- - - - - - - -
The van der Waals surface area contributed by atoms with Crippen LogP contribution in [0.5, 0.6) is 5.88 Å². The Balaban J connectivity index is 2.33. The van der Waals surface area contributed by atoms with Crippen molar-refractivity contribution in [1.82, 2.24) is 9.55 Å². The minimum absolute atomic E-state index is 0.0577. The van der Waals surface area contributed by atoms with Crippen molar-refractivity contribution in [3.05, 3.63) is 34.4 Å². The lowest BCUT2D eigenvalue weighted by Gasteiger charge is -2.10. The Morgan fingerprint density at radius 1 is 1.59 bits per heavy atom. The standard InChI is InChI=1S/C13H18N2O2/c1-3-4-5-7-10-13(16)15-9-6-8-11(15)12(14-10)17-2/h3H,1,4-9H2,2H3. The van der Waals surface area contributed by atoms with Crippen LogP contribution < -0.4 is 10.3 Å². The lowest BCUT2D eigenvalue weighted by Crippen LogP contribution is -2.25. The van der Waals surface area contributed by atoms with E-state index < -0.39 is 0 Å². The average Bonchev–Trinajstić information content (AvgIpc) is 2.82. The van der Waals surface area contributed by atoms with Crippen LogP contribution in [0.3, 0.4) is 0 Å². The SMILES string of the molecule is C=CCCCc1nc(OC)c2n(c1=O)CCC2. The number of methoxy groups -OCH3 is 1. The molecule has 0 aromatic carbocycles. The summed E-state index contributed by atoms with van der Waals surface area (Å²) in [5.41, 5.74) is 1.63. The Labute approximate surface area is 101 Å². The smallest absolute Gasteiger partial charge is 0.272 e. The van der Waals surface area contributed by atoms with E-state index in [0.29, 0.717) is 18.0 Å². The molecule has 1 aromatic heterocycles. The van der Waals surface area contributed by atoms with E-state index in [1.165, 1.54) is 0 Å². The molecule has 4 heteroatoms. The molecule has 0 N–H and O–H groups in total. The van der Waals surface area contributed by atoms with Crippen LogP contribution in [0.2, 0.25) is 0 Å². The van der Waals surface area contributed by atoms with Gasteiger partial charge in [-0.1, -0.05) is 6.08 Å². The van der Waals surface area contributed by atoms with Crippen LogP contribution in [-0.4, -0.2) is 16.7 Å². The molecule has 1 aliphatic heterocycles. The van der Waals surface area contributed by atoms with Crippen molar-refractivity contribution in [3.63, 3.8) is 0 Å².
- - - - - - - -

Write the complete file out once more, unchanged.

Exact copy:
The van der Waals surface area contributed by atoms with Crippen LogP contribution in [0.5, 0.6) is 5.88 Å². The Balaban J connectivity index is 2.33. The van der Waals surface area contributed by atoms with Crippen molar-refractivity contribution in [1.82, 2.24) is 9.55 Å². The minimum absolute atomic E-state index is 0.0577. The van der Waals surface area contributed by atoms with Crippen molar-refractivity contribution in [3.05, 3.63) is 34.4 Å². The lowest BCUT2D eigenvalue weighted by Gasteiger charge is -2.10. The Morgan fingerprint density at radius 1 is 1.59 bits per heavy atom. The standard InChI is InChI=1S/C13H18N2O2/c1-3-4-5-7-10-13(16)15-9-6-8-11(15)12(14-10)17-2/h3H,1,4-9H2,2H3. The van der Waals surface area contributed by atoms with Crippen LogP contribution < -0.4 is 10.3 Å². The lowest BCUT2D eigenvalue weighted by Crippen LogP contribution is -2.25. The van der Waals surface area contributed by atoms with E-state index < -0.39 is 0 Å². The average Bonchev–Trinajstić information content (AvgIpc) is 2.82. The van der Waals surface area contributed by atoms with Crippen LogP contribution in [0.3, 0.4) is 0 Å². The SMILES string of the molecule is C=CCCCc1nc(OC)c2n(c1=O)CCC2. The number of methoxy groups -OCH3 is 1. The molecule has 0 aromatic carbocycles. The summed E-state index contributed by atoms with van der Waals surface area (Å²) in [5.41, 5.74) is 1.63. The Labute approximate surface area is 101 Å². The smallest absolute Gasteiger partial charge is 0.272 e. The van der Waals surface area contributed by atoms with E-state index in [0.29, 0.717) is 18.0 Å². The molecule has 1 aromatic heterocycles. The van der Waals surface area contributed by atoms with E-state index in [1.165, 1.54) is 0 Å². The molecule has 4 heteroatoms. The molecule has 0 N–H and O–H groups in total. The van der Waals surface area contributed by atoms with Crippen LogP contribution in [0.2, 0.25) is 0 Å². The van der Waals surface area contributed by atoms with Gasteiger partial charge in [-0.1, -0.05) is 6.08 Å². The van der Waals surface area contributed by atoms with Crippen LogP contribution in [-0.4, -0.2) is 16.7 Å². The molecule has 1 aliphatic heterocycles. The van der Waals surface area contributed by atoms with Crippen molar-refractivity contribution in [3.63, 3.8) is 0 Å².